Costelloe, 20,159-66. Rickman, 21,227-48. Price, Parliamentary Paper C. 9528 of 1899, p. 185.

De Bock Porter, Vol. IV. of Min. of Ev., App. No. IX., par. 2. Cross, Vol. IV. of Min. of Ev., App. No. IV., par. 9.

Sabin, Vol. IV. of Min. of Ev., App. No. III., par. 11.

Wainwright, Vol. IV. of Min. of Ev., App. No. IV., par. iv. Sargant, Vol. IV. of Min. of Ev., App. No. XL, par.3 (d). Fletcher Moulton, 22,880, 22,888, 22,935.

On the questions, how far expenditure from rates increases the capital value of the site, and to what extent the owner of the site should be charged, opinions differ considerably. The late Mr. Costelloe expressed the opinion that all expenditure, including that on poor law and education, in the long run, improves the value of property, and consequently of site, not necessarily to the whole extent of the expenditure, but to a material extent. And with reference to the share of taxation to be borne by the owner, he stated to the Commission that "I am quite willing to leave it to the ultimate development of the questions, and to the experimental development of the tax, to settle what is the reasonable adjustment in the end between a direct burden on the owner, and a burden falling upon the occupier."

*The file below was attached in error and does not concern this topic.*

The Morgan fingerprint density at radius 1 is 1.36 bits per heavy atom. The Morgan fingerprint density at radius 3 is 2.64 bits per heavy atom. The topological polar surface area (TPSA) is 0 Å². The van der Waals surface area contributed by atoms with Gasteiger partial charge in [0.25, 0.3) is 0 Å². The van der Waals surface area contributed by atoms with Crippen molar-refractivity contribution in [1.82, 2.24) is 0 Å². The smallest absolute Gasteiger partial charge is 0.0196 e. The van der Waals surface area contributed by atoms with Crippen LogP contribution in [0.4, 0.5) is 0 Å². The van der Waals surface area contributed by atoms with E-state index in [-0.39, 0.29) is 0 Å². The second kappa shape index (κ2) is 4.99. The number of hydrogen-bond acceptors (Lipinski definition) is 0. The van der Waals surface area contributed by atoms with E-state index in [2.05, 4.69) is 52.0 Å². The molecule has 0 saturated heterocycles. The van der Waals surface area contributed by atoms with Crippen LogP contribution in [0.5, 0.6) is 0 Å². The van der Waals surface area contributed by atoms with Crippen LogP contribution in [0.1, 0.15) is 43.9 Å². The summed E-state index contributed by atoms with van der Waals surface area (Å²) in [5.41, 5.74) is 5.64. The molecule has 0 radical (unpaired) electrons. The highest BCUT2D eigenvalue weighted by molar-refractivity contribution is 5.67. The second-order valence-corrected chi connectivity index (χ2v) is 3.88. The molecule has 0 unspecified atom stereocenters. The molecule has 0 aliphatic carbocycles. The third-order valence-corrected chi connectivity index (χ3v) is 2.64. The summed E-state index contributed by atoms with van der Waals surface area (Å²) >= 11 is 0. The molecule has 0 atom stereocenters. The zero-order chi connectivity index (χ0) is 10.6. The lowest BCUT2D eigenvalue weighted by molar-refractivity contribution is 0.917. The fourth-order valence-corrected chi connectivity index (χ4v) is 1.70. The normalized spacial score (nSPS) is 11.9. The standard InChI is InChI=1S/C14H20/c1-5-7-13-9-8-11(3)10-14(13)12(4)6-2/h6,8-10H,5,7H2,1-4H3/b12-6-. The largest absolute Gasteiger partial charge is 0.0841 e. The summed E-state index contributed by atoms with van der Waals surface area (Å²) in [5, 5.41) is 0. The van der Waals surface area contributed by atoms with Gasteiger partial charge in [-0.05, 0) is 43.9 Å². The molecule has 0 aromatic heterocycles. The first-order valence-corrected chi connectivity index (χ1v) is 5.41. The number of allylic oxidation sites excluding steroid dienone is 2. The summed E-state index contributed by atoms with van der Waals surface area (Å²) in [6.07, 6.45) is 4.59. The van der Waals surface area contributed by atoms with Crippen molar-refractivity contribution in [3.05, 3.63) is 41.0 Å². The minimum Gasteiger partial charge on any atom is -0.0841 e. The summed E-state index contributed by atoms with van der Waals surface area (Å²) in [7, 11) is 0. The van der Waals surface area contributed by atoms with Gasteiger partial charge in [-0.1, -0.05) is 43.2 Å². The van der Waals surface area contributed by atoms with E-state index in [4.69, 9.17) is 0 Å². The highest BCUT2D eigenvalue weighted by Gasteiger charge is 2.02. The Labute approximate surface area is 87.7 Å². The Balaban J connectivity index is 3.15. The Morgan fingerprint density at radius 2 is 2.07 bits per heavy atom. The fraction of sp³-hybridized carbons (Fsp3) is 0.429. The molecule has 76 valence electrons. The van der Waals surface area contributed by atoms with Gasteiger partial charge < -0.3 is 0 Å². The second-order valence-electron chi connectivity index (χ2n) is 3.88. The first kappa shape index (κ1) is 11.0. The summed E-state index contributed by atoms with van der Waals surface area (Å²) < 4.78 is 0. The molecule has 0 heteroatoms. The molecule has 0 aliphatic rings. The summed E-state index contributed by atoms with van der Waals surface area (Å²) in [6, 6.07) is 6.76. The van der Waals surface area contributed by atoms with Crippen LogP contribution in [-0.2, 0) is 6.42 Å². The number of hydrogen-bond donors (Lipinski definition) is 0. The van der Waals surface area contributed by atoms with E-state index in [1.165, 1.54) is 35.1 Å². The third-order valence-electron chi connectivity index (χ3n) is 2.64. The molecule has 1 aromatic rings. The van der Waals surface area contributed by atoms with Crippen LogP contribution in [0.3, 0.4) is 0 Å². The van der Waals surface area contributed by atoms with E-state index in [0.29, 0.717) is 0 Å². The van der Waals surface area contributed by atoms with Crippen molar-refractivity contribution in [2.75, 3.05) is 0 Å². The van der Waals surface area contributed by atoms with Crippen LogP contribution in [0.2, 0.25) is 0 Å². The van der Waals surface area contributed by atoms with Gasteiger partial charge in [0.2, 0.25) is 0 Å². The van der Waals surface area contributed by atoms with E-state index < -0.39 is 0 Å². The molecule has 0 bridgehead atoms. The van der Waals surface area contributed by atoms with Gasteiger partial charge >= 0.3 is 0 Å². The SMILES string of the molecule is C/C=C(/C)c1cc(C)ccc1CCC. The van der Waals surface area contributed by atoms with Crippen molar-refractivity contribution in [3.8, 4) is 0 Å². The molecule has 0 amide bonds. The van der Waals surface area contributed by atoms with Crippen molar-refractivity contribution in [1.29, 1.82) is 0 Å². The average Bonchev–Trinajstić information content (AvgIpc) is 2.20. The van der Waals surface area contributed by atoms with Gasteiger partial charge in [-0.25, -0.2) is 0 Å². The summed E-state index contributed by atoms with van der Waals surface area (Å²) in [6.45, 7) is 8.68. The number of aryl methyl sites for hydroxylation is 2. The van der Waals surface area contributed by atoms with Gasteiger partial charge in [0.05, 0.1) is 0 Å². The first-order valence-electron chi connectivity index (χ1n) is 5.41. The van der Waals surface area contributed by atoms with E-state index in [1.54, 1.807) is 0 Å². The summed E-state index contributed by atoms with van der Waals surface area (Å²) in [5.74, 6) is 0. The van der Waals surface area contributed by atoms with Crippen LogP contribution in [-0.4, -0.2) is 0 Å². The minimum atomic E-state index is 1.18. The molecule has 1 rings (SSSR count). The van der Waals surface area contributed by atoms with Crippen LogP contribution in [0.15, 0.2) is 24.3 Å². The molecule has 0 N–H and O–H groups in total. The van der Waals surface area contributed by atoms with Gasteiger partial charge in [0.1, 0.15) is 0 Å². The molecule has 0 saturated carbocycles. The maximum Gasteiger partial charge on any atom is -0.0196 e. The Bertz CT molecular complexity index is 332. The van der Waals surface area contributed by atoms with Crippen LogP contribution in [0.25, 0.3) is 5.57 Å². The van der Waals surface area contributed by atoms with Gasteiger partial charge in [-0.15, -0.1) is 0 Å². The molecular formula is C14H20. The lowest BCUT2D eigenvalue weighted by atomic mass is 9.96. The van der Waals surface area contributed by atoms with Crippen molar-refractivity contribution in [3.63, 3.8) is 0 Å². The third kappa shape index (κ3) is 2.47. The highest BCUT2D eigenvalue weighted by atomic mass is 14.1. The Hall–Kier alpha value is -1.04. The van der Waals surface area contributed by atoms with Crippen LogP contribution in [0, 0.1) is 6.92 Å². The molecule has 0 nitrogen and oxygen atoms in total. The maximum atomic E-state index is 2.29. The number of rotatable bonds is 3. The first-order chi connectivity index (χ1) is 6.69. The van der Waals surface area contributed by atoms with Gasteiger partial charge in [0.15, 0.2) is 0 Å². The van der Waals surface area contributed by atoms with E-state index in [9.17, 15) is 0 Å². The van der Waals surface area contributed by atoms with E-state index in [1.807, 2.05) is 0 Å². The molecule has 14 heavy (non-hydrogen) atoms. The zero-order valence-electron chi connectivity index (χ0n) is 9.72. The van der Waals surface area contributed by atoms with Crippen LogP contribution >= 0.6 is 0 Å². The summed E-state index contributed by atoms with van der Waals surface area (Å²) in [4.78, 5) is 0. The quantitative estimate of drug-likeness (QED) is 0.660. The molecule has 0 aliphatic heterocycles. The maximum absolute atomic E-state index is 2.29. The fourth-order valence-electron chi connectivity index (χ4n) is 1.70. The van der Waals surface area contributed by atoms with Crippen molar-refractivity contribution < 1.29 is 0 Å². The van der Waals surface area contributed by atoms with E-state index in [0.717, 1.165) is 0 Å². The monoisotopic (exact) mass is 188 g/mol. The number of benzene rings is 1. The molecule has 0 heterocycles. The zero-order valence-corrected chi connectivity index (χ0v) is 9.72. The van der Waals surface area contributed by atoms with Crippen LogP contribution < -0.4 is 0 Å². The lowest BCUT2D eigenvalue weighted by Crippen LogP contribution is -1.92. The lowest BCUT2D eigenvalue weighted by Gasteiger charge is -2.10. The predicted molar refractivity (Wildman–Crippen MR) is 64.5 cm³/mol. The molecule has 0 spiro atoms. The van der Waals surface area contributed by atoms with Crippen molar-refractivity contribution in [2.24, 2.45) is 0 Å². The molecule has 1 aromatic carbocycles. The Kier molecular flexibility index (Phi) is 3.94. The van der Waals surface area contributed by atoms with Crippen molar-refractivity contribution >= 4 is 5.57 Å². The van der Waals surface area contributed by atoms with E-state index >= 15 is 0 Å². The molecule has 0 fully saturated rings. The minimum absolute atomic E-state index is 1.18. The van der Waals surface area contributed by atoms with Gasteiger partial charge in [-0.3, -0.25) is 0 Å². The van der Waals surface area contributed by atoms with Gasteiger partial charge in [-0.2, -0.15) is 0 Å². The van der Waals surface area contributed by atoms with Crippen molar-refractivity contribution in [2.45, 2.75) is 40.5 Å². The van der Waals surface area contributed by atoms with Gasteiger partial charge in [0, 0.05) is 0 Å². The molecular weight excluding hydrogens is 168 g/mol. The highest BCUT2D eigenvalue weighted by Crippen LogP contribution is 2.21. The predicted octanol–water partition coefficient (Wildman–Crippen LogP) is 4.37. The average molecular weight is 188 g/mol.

Professor Marshall, in a Memorandum prepared for the Royal Commission, says: - "There may be great difficulty in allocating the betterments due to any particular improvement. But, as it is, the expenditure of such private societies as the Metropolitan Public Gardens Association, and much of the rates raised on building values for public improvements, is really a free gift of wealth to owners who are already fortunate." 1